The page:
Mekong School’s Lessons for Change: One Activist’s Story

Hoang Duong
Hoang Duong
Hoang Duong

One day late in November, after a long period of preparation, public meetings on Don Sahong Dam finally started to move forward. I was traveling in the Mekong Delta. It is the time of year local people in the Delta start to collect and sell Ca Linh, a traditional fish, lotus trunk, and flowers only found in the rainy season. Livelihoods in the Mekong Delta are becoming harder since there’s more consumption and fewer natural resources than before. 

This year, construction on the second dam of 11 proposed hydropower projects on the lower Mekong mainstream starts in Laos. Despite all debates about loss and gain of this development project so far, the river will be stopped in order to produce electricity and definitely, its rhythm will change. 

Local people are the last ones to know about the dam, but they will be the first to suffer from decline of fish, the changing of river flows and also the impacts of climate change. Recently, people are experiencing abnormal tides and flooding. Some say the flooding comes earlier and stays longer than before. Some common dishes that are found in the rainy season now become rare and very expensive. This year, in An Giang province, the flooding didn’t come; the water level is lower than usually. It means there’re no traditional fish (just found in flooding season). There’s no abundant sediment so that famers have to use more chemical fertilizer next crops. 

I had never thought how human livelihoods and sustainable development can be connected until I attended the Mekong School in 2011. The Mekong School was founded in 2006 by Earth Rights International to create change. It gathers students from six countries in the Mekong Region with different backgrounds and diverse cultures; they can be recently graduated students, researchers, freelance journalists, lawyers, or community leaders. The common point among us is our commitment toward local communities, the desire to build community capacity, or plan advocacy strategies. During seven months of training, students learn about human rights, the environment, international standards, and the relationship between human beings and nature – particularly in relation to development projects. The students not only learn from teachers but also from one another.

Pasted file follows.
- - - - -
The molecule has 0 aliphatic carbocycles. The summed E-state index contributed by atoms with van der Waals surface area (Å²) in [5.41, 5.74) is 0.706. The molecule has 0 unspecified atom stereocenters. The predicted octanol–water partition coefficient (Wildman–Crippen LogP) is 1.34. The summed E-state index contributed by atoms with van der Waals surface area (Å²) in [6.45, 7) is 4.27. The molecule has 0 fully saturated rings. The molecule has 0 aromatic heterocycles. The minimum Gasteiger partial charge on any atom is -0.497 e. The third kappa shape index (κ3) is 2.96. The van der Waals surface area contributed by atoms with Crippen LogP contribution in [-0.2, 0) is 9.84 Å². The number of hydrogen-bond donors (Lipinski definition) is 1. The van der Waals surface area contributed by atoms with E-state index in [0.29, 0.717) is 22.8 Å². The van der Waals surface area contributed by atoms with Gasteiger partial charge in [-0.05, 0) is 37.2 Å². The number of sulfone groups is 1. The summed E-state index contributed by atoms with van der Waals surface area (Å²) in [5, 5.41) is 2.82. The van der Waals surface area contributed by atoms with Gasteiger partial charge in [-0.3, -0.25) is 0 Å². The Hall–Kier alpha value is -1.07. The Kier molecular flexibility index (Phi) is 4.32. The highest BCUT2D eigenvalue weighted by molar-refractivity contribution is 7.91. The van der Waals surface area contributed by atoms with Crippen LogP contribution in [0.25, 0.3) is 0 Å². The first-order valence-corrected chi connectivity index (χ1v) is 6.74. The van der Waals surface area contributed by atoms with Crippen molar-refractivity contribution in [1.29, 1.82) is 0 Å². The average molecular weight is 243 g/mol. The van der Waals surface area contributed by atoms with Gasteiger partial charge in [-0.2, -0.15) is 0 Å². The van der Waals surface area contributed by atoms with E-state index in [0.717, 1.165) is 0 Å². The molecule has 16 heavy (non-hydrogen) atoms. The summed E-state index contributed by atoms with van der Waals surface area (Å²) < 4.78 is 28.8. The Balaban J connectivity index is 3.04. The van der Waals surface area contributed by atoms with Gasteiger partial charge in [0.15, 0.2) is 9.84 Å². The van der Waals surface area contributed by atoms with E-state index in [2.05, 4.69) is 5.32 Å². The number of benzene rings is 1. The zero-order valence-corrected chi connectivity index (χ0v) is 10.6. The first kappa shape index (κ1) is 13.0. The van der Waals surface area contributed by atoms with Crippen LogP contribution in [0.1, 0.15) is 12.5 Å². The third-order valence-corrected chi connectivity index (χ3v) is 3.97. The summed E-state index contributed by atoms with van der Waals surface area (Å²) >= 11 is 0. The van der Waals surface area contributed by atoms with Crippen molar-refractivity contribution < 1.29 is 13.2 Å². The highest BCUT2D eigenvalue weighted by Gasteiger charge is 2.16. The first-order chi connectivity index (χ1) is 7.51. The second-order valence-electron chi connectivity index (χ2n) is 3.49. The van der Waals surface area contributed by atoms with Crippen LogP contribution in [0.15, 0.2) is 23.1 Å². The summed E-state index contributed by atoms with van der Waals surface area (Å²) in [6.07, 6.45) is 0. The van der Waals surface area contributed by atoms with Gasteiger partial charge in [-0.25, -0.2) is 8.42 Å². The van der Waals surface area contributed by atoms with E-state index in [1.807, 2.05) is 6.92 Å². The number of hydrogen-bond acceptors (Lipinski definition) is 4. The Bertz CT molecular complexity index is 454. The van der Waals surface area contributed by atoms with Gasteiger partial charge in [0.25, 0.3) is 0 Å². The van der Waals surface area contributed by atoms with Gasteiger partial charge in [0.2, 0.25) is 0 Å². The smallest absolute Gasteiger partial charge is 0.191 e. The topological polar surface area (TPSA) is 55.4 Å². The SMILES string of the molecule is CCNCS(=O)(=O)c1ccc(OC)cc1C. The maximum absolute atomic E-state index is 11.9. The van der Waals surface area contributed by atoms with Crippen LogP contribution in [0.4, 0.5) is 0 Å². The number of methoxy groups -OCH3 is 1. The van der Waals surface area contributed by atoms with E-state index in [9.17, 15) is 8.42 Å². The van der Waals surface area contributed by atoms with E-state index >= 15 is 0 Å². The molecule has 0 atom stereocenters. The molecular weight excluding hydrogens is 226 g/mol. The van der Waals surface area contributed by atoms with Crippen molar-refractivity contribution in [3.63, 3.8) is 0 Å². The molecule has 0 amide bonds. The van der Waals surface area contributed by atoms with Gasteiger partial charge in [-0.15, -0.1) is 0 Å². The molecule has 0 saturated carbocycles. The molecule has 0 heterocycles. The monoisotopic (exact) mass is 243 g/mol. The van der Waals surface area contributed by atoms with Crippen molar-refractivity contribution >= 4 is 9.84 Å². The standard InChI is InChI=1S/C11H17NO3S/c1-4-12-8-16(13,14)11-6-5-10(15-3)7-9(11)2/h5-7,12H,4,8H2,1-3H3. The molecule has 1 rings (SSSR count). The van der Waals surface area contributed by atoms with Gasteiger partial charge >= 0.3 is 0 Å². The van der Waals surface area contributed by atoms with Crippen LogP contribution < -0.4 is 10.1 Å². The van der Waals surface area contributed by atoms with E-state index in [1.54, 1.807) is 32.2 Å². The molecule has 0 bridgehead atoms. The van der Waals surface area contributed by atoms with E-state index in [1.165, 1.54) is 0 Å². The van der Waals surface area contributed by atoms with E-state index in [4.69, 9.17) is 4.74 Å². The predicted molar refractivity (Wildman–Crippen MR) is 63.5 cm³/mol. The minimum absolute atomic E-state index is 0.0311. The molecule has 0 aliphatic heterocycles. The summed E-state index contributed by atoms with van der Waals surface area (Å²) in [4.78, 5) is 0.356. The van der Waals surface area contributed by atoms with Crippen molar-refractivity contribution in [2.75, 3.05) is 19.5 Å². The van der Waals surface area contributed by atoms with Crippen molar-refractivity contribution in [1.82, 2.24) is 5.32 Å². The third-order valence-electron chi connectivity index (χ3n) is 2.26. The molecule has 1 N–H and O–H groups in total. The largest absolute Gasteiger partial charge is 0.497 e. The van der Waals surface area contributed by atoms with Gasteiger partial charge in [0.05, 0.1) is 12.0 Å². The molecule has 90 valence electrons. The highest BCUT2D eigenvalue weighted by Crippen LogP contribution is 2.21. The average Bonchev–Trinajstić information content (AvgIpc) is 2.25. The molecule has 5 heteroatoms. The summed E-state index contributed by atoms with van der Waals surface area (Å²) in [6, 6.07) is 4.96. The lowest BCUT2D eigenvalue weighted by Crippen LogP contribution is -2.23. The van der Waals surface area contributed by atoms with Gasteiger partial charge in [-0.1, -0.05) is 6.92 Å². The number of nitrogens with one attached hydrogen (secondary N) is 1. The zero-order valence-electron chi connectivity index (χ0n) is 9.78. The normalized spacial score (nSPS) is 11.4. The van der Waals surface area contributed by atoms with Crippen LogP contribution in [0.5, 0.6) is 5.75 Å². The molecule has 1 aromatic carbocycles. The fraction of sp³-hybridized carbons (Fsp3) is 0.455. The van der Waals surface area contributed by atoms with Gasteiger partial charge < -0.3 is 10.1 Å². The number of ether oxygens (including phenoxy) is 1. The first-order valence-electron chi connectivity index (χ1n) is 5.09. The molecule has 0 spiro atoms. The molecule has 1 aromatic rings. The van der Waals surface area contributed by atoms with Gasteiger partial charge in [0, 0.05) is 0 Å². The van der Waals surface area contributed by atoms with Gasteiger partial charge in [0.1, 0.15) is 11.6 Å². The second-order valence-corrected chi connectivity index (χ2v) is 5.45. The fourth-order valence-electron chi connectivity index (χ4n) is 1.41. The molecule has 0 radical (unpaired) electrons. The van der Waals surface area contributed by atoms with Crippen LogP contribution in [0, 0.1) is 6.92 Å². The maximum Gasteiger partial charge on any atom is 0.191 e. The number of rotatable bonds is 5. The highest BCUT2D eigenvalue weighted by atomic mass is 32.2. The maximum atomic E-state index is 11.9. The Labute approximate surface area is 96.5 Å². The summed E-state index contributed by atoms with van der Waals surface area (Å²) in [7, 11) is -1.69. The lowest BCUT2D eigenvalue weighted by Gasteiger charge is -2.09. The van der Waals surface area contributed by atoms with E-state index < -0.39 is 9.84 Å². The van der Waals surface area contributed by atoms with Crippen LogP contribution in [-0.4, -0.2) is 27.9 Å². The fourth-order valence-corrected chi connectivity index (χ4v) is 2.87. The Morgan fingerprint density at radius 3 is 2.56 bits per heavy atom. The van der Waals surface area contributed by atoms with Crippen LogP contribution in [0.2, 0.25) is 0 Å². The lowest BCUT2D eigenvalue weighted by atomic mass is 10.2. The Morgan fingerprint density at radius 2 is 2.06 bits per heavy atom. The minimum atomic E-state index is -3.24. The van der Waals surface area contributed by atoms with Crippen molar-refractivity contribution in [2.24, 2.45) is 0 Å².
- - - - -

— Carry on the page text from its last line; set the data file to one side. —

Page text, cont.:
During my time at the Mekong School, we met with affected communities in Thailand who for generations have been committed to protecting their motherland from the impacts of development projects. During a visit to the site of the Pak Mun Dam, students witnessed a healthy river now changed into a big polluted reservoir full of water hyacinth. Local people desperately try to fish in it, with little luck. I saw people gathered around a van buying fish from another town. Such projects, when built without accountability and transparency of implementation, cause disaster for local communities. The campaign is never easy and it will takes a very long time before people really can stand up and fight for their rights or the Government to listen and respect their opinions. 

I could say I’m a lucky person because I have seen first-hand what will happen when a dam stops a flowing river. Now, all of that will surely come true in my country – Vietnam. The Laos Government has plans to build the Don Sahong Dam along with 10 other dams on the mainstream of the Mekong, a Mother river that is main source of food and livelihood for millions of people in the Mekong Delta. For them, the river is too precious to gamble with. 

With the ability to share my experience and raise awareness among local people about these impacts and the threats posed by dams, I cannot keep silent. Now working as part of the Vietnam Rivers Network, I am engaged in building capacity and knowledge within communities in Vietnam about the impacts of the Don Sahong Dam. Vietnam Rivers Network is an open platform to dialogue among experts, environmental non-government organizations and other stakeholders who care about the river systems in Vietnam. One of our missions is monitoring, and doing campaign and advocacy on water resources management. In November, we’re aiming to conduct six public meetings with local farmers, fisherman and with women in the Mekong Delta. 

I know this kind of work is not easy, but it’s not impossible. Talking about my commitment and where my motivation comes from, as my colleague said “If I don’t try anything to make change, I will regret it later.” Indeed, this is not only for my generation, but also for many future generations of the Mekong Delta. I cannot say if just six public hearings will make changes we need to protect the Mekong, but at least local people will be aware and informed about these dams that will affect their lives and their rights to be consulted.